Co-Investigators: Wendy Anderson, MD, MS; Bernard Lo, MD, MA ; Michael Matthay, MD; Garrett Bird, MD, CM; Michael Peterson, MD; Shannon Carson, MD; Jay Steingrub, MD; Paul Jodka, MD; Catherine L. Hough, MD; J. Randall Curtis, MD, MPH
Funding: NIH R01HL094553 Project period (9/30/09 to 6/30/13)
This is a multi-center, prospective cohort study using both quantitative and qualitative methods to identify effective, acceptable strategies to disclose prognostic information to surrogate decision-makers of patients with acute lung injury (ALI) at high risk of death or severe functional impairment. This study has two parts. The main study is focused on audiotaping physician-family conferences and eliciting quantitative prognostic estimates by physicians and surrogates participating in these conferences, and then examining what disclosure strategies predict family comprehension. The second part is a nested sub-study employing semi-structured interviews of surrogates and physicians who participated in the main study. Additionally, we will conduct semi-structured interviews with other providers who care for ICU patients (i.e., nurses, social workers, spiritual care providers) and national experts in the fields of critical care, ethics, communication, palliative care, prognostication, and bereavement.
To determine what disclosure strategies predict accurate understanding of prognosis by surrogates, we will audiotape physician-surrogate conferences in which prognosis is discussed, obtain physicians’ and surrogates’ prognostic estimates after these conferences, and systematically analyze the transcribed conferences using reliable methods developed by our group. We will use multivariate analytic techniques to determine the association between specific disclosure techniques and surrogates’ comprehension of prognosis.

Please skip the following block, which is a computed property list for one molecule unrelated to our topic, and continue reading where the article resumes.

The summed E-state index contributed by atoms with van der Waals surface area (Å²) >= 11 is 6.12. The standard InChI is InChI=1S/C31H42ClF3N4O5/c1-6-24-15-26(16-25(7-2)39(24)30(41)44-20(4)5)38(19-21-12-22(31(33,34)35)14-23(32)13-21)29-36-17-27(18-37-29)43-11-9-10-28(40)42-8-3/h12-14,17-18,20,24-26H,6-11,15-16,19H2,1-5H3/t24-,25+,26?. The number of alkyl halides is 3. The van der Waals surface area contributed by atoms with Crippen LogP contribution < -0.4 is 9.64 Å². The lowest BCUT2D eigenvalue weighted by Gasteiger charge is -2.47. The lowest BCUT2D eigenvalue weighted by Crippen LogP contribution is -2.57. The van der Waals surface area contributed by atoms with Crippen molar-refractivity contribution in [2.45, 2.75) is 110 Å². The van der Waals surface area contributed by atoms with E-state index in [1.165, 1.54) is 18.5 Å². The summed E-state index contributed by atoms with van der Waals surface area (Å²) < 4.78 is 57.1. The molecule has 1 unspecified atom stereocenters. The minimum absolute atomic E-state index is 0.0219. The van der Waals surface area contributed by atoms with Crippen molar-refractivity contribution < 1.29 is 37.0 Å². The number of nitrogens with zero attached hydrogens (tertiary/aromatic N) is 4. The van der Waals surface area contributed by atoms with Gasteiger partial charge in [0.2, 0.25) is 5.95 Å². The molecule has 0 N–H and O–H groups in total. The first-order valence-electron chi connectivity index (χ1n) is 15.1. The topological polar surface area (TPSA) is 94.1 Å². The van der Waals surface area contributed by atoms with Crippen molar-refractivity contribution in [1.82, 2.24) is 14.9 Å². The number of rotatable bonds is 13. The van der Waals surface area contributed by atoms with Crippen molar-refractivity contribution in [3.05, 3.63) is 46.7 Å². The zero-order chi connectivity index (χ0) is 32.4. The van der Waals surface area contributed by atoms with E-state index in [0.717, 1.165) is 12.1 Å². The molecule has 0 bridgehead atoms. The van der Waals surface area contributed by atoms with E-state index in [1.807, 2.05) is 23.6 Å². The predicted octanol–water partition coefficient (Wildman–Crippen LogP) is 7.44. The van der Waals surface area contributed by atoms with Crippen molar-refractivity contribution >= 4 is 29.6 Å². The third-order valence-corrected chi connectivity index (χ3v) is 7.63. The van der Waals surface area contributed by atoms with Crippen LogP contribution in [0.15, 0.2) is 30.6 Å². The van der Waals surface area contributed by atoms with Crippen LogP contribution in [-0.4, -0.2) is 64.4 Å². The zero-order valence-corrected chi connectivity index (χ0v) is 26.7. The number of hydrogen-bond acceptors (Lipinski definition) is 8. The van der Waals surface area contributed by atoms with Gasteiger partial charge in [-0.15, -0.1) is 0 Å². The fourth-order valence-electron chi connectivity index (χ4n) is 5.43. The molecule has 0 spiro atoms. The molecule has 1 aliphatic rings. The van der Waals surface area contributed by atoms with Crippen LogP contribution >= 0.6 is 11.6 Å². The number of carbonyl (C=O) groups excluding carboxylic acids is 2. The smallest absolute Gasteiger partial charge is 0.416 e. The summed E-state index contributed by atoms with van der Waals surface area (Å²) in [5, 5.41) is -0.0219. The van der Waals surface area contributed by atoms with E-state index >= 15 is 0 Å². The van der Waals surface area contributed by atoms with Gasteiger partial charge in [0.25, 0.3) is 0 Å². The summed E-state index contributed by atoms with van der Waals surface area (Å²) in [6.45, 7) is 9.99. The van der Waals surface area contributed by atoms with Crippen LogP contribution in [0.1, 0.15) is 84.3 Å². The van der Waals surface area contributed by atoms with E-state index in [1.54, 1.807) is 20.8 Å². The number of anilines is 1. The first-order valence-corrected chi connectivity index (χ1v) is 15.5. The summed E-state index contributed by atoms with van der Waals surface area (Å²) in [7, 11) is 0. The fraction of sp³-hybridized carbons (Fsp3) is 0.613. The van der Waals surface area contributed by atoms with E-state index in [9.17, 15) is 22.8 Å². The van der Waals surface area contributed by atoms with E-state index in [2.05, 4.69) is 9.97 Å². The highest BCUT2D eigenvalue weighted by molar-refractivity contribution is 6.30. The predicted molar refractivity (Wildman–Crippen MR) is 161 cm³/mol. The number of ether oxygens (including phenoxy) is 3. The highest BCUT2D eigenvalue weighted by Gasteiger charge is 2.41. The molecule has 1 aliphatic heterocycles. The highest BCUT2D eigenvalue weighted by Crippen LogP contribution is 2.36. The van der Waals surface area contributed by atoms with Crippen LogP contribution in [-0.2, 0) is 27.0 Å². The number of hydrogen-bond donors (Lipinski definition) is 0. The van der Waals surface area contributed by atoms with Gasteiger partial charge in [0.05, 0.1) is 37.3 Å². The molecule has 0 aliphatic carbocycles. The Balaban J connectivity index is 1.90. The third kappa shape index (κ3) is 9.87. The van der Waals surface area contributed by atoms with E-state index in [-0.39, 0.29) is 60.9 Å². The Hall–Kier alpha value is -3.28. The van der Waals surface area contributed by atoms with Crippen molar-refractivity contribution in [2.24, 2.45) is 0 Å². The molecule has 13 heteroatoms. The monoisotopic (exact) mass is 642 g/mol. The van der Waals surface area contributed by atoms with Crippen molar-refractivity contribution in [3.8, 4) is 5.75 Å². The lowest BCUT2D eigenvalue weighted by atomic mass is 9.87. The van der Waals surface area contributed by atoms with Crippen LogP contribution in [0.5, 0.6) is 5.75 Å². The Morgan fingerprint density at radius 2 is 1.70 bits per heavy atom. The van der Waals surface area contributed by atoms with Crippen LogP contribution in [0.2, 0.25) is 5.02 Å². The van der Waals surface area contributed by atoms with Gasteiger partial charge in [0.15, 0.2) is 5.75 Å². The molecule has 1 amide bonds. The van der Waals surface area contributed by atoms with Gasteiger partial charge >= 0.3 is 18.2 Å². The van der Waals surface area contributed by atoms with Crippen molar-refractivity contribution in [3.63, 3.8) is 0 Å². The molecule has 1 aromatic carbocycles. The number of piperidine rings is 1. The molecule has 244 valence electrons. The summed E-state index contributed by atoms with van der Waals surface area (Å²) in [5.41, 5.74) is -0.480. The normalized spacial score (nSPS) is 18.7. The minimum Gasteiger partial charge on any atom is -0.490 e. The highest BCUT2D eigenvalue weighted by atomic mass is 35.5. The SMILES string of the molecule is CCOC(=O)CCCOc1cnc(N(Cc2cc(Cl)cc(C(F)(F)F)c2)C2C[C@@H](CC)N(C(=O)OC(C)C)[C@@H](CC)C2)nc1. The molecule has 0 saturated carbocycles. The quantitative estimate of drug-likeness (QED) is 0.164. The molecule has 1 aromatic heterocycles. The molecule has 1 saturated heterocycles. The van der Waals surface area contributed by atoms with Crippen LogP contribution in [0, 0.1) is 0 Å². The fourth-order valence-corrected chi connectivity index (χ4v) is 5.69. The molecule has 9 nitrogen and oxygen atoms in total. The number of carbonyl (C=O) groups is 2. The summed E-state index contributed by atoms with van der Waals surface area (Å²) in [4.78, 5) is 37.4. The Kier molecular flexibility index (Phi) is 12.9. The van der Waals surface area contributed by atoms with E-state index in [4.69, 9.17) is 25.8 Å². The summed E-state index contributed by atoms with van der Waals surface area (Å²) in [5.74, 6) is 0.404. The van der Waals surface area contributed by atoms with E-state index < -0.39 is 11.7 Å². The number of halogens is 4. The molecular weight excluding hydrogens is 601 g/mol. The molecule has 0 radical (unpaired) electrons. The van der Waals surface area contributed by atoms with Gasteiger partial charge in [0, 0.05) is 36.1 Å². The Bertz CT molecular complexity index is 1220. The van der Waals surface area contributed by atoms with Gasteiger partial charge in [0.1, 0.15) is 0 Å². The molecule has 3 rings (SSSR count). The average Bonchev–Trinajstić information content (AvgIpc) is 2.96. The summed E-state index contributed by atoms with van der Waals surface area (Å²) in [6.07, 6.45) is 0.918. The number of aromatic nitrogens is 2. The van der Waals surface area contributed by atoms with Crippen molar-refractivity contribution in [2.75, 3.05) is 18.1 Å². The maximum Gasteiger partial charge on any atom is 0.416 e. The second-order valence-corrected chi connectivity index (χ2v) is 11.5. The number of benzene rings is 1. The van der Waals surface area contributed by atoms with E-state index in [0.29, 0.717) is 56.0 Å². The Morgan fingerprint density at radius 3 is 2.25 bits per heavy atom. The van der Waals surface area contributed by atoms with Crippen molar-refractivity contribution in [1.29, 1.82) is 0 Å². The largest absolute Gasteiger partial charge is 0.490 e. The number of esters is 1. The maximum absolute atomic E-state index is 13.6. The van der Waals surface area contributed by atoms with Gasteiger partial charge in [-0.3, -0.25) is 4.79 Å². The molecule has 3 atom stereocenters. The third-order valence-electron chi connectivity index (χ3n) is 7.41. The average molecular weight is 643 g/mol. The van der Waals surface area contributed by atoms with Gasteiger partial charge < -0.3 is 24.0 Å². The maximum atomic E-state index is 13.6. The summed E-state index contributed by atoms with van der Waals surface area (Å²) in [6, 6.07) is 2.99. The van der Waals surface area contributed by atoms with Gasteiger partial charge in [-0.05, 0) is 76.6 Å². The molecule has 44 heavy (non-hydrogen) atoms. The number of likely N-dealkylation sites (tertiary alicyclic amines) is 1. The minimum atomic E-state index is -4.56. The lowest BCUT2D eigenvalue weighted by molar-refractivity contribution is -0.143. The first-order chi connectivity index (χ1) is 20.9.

To determine if surrogates’ misperceptions about prognosis are associated with clinical outcomes, we will assess quality of communication (as assessed by the surrogate) and decisional conflict (both physician-surrogate conflict and internal conflict of the surrogate). We will use multivariate analysis to determine whether poor comprehension of prognosis is an independent predictor of these important patient and process outcomes.
To determine physicians’, surrogates’, providers’, and national experts’ perceptions about how to effectively and sensitively communicate a poor prognosis, and to identify barriers to implementing these strategies into clinical practice.